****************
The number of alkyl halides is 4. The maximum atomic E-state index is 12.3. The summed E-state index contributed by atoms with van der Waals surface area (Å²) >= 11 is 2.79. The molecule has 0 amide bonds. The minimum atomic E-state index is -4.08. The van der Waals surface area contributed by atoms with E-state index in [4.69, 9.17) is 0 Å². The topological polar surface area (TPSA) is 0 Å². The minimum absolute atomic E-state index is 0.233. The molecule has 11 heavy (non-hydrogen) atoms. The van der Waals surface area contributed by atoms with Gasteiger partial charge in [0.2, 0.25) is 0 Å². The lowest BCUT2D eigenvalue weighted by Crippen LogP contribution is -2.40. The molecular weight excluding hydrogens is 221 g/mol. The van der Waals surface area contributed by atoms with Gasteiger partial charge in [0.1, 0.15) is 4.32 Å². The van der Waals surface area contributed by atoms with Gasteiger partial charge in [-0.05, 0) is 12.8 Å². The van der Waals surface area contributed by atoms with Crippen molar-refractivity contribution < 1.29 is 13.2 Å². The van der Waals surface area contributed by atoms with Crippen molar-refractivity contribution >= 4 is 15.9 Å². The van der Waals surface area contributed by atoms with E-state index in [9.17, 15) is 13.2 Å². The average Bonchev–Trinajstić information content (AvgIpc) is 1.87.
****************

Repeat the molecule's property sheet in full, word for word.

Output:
The number of alkyl halides is 4. The maximum atomic E-state index is 12.3. The summed E-state index contributed by atoms with van der Waals surface area (Å²) >= 11 is 2.79. The molecule has 0 amide bonds. The minimum atomic E-state index is -4.08. The van der Waals surface area contributed by atoms with E-state index in [4.69, 9.17) is 0 Å². The topological polar surface area (TPSA) is 0 Å². The minimum absolute atomic E-state index is 0.233. The molecule has 11 heavy (non-hydrogen) atoms. The van der Waals surface area contributed by atoms with Gasteiger partial charge in [0.2, 0.25) is 0 Å². The lowest BCUT2D eigenvalue weighted by Crippen LogP contribution is -2.40. The molecular weight excluding hydrogens is 221 g/mol. The van der Waals surface area contributed by atoms with Gasteiger partial charge in [0.1, 0.15) is 4.32 Å². The van der Waals surface area contributed by atoms with Gasteiger partial charge in [-0.05, 0) is 12.8 Å². The van der Waals surface area contributed by atoms with Crippen molar-refractivity contribution < 1.29 is 13.2 Å². The van der Waals surface area contributed by atoms with Crippen molar-refractivity contribution >= 4 is 15.9 Å². The van der Waals surface area contributed by atoms with E-state index in [9.17, 15) is 13.2 Å². The average Bonchev–Trinajstić information content (AvgIpc) is 1.87.